Writing is one of the hardest skills you could learn.
And that’s because:
1. It’s hard expressing how we really feel, especially when we’re revealing our most honest self to strangers.
2. It’s hard conveying complex thoughts into simple words.
Even experienced writers (like me) face these problems when we’re on our 2nd post, 5th post, or hell, our 100th post. And that’s okay if you are too.
Because what I realized was how often you write doesn’t determine how epic your pieces turn out. What does are habits — actions you train yourself to do everyday until it becomes second nature.
You see, when you put your full attention to practicing good writing habits, you write quicker. You build a voice you never heard before. You transform messy ideas into a beautiful piece of art. It takes some time, of course, to discipline your mind to build these habits.
But once you get the momentum going, that’s when your full potential for writing starts unfolding.
Here’s what you got to do.
1. Read for 30 minutes
It’s not much, but some of us still skip out on reading to write more.
It doesn’t do you any good if you keep tackling the same draft you’ve been stuck on for hours. What your mind needs is something fresh to stay pumped up. Something to distract it because it’s been worn out.
Read the latest posts from your favorite writer. Take a trip to the bookstore (library works too!). Browse through the most popular books on Amazon.
Good writers constantly immerse themselves in these appealing places to recharge their mind and come up with new, creative ideas.
As William Faulkner said, “Read, read, read. Read everything — trash, classics, good and bad, and see how they do it. Just like a carpenter who works as an apprentice and studies the master. Read! You’ll absorb it.”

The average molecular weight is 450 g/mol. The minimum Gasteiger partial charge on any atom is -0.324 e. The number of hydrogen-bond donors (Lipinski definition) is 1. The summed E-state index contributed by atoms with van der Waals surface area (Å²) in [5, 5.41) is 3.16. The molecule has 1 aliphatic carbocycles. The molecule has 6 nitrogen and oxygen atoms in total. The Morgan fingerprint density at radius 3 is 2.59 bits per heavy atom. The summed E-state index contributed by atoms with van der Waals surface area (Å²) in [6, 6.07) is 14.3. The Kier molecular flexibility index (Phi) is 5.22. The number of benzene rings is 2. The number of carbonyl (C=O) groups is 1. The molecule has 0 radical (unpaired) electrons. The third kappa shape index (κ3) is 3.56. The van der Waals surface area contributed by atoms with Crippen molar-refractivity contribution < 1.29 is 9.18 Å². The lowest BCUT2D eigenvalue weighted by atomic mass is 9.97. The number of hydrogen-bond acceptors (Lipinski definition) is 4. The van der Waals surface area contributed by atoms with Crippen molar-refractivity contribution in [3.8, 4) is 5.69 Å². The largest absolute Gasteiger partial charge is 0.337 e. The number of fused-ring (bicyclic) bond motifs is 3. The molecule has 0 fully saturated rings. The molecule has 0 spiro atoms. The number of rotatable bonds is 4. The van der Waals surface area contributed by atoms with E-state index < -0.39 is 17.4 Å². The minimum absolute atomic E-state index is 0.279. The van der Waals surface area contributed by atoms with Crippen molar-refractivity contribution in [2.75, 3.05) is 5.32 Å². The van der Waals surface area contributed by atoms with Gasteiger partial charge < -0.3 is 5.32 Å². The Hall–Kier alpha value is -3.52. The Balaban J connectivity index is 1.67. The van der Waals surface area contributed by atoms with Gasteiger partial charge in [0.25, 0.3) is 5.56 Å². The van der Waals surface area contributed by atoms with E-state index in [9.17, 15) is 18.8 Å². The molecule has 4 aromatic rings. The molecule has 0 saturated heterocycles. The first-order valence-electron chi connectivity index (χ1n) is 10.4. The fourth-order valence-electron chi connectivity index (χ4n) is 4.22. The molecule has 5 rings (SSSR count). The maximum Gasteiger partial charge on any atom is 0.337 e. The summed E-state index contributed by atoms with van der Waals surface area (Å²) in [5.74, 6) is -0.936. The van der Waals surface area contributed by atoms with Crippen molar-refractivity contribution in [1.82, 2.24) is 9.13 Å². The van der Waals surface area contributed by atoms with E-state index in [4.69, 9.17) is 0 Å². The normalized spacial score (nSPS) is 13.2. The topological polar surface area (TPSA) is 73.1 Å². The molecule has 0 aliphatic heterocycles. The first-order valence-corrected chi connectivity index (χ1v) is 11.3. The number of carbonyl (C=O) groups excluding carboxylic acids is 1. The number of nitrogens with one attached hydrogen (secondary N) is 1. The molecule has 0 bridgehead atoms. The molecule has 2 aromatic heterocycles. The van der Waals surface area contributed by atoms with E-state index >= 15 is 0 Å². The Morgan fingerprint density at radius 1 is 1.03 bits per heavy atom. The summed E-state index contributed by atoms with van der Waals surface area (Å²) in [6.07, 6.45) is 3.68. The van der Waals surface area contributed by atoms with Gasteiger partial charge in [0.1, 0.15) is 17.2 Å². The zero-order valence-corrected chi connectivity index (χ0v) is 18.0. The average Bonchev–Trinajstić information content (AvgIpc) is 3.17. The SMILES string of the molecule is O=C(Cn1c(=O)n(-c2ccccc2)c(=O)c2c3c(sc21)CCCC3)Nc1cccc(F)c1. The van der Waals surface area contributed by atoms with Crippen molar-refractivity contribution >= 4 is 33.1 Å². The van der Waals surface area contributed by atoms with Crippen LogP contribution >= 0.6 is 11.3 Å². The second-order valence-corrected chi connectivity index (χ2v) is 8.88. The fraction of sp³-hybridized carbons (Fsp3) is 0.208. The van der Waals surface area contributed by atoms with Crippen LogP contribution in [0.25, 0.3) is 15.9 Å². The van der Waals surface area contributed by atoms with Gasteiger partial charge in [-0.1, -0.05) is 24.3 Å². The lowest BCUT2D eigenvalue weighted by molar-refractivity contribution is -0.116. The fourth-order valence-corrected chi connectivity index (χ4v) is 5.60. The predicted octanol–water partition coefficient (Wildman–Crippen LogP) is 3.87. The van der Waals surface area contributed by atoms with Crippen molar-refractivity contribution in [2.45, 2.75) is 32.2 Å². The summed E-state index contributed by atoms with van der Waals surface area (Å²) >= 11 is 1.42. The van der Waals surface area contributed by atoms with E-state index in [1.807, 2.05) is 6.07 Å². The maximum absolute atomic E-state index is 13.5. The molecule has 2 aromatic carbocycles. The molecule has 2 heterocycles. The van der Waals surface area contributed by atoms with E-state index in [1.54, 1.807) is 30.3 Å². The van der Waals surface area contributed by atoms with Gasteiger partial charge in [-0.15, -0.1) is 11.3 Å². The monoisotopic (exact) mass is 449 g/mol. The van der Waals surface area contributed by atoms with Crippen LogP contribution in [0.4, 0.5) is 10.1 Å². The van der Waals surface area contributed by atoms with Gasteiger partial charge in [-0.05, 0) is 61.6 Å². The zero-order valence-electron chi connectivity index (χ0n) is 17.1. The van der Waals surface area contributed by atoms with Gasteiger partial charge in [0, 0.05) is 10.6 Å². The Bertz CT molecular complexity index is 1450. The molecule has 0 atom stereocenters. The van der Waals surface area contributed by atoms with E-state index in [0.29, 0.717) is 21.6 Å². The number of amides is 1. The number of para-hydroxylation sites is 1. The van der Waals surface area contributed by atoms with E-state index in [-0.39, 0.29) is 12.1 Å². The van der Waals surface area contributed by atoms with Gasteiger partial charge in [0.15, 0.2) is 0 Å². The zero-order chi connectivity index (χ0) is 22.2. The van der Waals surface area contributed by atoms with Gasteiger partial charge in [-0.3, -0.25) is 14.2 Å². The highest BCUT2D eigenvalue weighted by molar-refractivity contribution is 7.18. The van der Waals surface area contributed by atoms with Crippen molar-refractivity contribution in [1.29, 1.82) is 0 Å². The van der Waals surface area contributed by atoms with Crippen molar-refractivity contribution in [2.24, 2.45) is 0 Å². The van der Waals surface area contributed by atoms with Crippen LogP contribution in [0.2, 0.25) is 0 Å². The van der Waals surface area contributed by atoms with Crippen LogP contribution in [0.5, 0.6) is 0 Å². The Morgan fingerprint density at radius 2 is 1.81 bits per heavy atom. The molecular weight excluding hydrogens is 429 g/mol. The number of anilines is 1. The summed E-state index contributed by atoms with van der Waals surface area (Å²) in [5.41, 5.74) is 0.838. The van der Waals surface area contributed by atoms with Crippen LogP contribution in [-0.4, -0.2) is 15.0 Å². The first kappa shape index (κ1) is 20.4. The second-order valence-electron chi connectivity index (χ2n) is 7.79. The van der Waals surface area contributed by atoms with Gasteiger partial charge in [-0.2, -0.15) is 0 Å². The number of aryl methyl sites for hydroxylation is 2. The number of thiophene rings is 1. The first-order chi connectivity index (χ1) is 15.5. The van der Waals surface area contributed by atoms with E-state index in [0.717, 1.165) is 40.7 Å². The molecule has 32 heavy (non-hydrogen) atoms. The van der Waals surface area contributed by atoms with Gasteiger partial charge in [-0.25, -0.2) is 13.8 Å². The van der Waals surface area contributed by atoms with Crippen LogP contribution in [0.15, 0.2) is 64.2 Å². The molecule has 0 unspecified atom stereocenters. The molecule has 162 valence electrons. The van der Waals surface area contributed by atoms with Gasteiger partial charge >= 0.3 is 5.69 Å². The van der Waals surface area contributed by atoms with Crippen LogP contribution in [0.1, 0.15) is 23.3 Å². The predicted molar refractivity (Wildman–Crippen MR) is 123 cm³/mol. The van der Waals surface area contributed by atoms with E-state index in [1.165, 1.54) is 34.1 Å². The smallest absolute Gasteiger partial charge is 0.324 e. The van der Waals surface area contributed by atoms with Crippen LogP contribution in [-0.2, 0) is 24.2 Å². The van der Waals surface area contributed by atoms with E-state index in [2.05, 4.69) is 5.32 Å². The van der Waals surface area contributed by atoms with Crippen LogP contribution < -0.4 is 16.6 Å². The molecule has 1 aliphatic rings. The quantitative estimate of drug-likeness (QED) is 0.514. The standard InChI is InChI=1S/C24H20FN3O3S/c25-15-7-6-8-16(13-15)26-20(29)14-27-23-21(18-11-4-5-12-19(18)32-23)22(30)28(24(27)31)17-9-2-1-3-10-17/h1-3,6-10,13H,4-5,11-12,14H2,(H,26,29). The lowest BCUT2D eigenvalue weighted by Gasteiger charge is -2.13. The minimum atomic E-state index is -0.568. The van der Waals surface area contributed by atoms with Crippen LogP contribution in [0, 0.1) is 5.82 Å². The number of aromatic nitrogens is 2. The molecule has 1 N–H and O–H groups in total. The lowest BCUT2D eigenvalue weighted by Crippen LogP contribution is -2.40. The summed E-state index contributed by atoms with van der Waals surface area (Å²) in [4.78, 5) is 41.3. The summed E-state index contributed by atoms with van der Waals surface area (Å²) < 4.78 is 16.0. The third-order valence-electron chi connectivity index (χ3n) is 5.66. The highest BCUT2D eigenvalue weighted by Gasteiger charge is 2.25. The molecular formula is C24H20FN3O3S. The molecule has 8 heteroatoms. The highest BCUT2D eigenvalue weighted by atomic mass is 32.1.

2. Think from the reader’s perspective
I remember this one snippet from “Stealing like an Artist” that totally lit up my mind — write the story you want to read.
It made me realize that writing doesn’t only revolve around you (even if it’s about the story of your life). It’s about your readers and how they’d feel when they read through your words.
Usually I ask myself these things when I write:
- Does this make sense?
- Can I explain this better?
- Will I be offending anyone if I said this?
- Am I writing the way I talk?
You want readers to walk through your post easily so they can grasp the underlying message you want to bring across. So no need for fancy words or extra fluff.
Just talk to your readers like you would with your friends. You’ll sound more authentic that way.
3. Spend as much time editing as writing
Good writers write all the time. They jot down whatever comes to mind. But the greater ones spend extra time polishing up their draft.
They fix grammatical errors. They rearrange their sentences. They cut the fluff (a must-do for all writers!).
Personally, I spend more time editing than writing. And that’s because I know my first draft is s***. I know there’s ways to make it better and sometimes, I will spend a couple more days until I feel my post is ready for the public.
Takeaway: Editing is an extra burden, but it makes a world’s difference to how powerful your words sound.
4. Push your limits
Some of us get too comfortable once we discover our writing groove. We spend x hours finishing a post. We repeat the same (successful) outline as our previous. We edit a few times and call it our best work.
The truth is, there’s no limit to how much better your writing can get. Think about it. You can always replicate the success of other people’s work. Or spend 15 minutes more to write everyday. You can even find tools to help you work smarter and write faster.
There’s nothing stopping you from being at your best. As long as you keep pushing yourself to learn and write more, eventually all your efforts will pay off.
Best of luck!